Firstly, NOT relying on a central point of failure. Many of the recent weather-related food shortages were driven by a lack of access to a central depot which effectively neutralised the rest of the supply chain. At Stowga we’ve been working with a FTSE-250 retailer to decentralise their warehousing network and move from 3 central hubs, to a network of 18 on-demand warehouses across the country. This meant the retailer can remove the fixed costs of the central hubs and replace it with a variable cost of the on-demand warehousing - resulting cheaper overall warehousing, lower transport costs and increased flexibility.

Secondly, inventory management needs to build in more flexibility into the system during times of uncertainty. Traditionally, inventory was considered a symptom of an inefficient and disjointed supply chain where businesses could not accurately predict supply or demand. Led by Toyota Production System in the 80’s, the Japanese car producer highlighted the virtues of “just-in-time” and “lean production” which focused on eliminating inventory build up throughout the supply chain. However, if a business can reduce the costs of holding inventory by leveraging cheap, high quality external storage - having key upstream inventory stockpiled in times of uncertainty is like buying a cheap insurance premium on your whole supply chain. Obviously, stockpiling makes a lot more sense in certain industries than others. In highly dynamic sectors such as perishable goods, fast fashion or electronics, having additional inventory can become redundant very quickly. However, for critical items with downstream dependencies, excess inventory gives businesses security and optionality in times of uncertainty.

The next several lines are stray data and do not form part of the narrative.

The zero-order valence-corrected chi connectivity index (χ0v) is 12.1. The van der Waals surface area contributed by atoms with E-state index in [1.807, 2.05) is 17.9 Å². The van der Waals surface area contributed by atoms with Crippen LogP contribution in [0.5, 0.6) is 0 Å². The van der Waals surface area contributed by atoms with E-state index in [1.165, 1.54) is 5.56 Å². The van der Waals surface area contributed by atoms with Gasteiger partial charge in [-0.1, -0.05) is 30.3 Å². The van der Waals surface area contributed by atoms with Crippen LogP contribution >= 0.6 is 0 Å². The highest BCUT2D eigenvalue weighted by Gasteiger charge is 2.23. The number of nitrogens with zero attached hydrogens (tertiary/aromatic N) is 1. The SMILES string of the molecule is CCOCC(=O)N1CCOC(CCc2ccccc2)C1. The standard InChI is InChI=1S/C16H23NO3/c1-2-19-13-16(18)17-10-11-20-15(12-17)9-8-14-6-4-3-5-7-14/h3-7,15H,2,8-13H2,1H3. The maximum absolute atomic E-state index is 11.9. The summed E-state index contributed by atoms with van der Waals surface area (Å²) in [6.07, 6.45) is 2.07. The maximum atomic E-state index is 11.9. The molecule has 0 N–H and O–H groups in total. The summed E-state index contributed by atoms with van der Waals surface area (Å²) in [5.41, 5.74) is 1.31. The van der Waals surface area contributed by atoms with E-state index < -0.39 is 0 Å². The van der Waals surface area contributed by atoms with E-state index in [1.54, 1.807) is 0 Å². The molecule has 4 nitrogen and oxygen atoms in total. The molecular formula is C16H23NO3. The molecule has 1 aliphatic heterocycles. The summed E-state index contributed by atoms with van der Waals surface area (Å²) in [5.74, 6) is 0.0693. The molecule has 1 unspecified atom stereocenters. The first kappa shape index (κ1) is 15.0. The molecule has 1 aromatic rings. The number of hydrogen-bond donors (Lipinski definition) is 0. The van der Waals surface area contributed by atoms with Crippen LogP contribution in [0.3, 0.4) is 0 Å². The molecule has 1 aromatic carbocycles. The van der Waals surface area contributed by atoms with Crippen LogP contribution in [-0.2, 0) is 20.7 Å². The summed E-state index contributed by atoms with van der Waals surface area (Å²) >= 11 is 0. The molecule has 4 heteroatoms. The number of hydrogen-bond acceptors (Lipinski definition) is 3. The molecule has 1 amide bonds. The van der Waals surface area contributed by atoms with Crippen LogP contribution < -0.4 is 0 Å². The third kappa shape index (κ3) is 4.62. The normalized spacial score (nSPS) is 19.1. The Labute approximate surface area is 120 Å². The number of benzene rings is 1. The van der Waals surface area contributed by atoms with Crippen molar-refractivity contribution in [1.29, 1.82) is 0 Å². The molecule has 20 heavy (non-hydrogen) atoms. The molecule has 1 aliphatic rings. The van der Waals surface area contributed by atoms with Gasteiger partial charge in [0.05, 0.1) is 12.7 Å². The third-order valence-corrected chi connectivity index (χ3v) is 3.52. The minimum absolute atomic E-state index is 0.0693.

Warehouse Image May19

Business have long realised the importance of a data-driven approach to their supply chain and this is no more evident in the dominance of online retailers vs brick and mortar. Businesses like Asos and Amazon have huge amounts of data on demand and customer preferences, which allows them to be more accurate in forecasting and managing new inventory required. The next logical step in creating a more fluid supply chain is using that data to not only optimise how much inventory you need but also proactively position inventory both when and where it’s needed for the right price.

At Stowga we’re using our network of suppliers and data on UK warehousing to work with companies to help create these supply networks both for their own inventory and upstream suppliers on which they are dependent. We’ve recently booked thousands of pallets of additional frozen storage for 3 months for a food business during the upcoming Christmas peak, by matching them with empty “grey-space” within the depot of a food retailer. During times of emergency we were able to find over 14 acres of outdoor storage space within 2 days as a quick-fix solution during a national supply chain crisis. We’re also working with businesses from countries ranging from Australia, Dubai, Germany and Ghana, who are all looking to expand their businesses to the UK and test their products using flexible logistics infrastructure and avoiding any long-term commitments or capital expenditure.

The date by which the UK must leave the EU, March 29th 2019, is set to be the epicentre of volatility for a whole host of UK companies who have complex trade relationships with Europe and have to make last-minute arrangements to ensure business continuity. However, as Bruce Lee also noted, “In the middle of chaos lies opportunity” for the companies that are proactive about managing these supply chain risks.